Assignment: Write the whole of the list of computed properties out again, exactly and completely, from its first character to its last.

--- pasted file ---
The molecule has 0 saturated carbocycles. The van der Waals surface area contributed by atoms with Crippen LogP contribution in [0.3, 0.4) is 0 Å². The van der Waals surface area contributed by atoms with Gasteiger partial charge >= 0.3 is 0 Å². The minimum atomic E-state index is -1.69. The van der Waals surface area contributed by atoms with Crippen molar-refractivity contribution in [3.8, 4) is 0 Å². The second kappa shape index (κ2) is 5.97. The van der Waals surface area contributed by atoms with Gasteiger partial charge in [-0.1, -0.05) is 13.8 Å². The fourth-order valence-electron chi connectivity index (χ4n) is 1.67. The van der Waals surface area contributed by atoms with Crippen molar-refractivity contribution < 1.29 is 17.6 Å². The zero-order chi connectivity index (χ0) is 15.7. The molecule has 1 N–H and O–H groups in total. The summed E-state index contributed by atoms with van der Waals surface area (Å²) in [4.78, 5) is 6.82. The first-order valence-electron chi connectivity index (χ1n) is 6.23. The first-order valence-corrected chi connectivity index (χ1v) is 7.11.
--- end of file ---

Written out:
The molecule has 0 saturated carbocycles. The van der Waals surface area contributed by atoms with Crippen LogP contribution in [0.3, 0.4) is 0 Å². The van der Waals surface area contributed by atoms with Gasteiger partial charge >= 0.3 is 0 Å². The minimum atomic E-state index is -1.69. The van der Waals surface area contributed by atoms with Crippen molar-refractivity contribution in [3.8, 4) is 0 Å². The second kappa shape index (κ2) is 5.97. The van der Waals surface area contributed by atoms with Gasteiger partial charge in [-0.1, -0.05) is 13.8 Å². The fourth-order valence-electron chi connectivity index (χ4n) is 1.67. The van der Waals surface area contributed by atoms with Crippen molar-refractivity contribution < 1.29 is 17.6 Å². The zero-order chi connectivity index (χ0) is 15.7. The molecule has 1 N–H and O–H groups in total. The summed E-state index contributed by atoms with van der Waals surface area (Å²) in [4.78, 5) is 6.82. The first-order valence-electron chi connectivity index (χ1n) is 6.23. The first-order valence-corrected chi connectivity index (χ1v) is 7.11.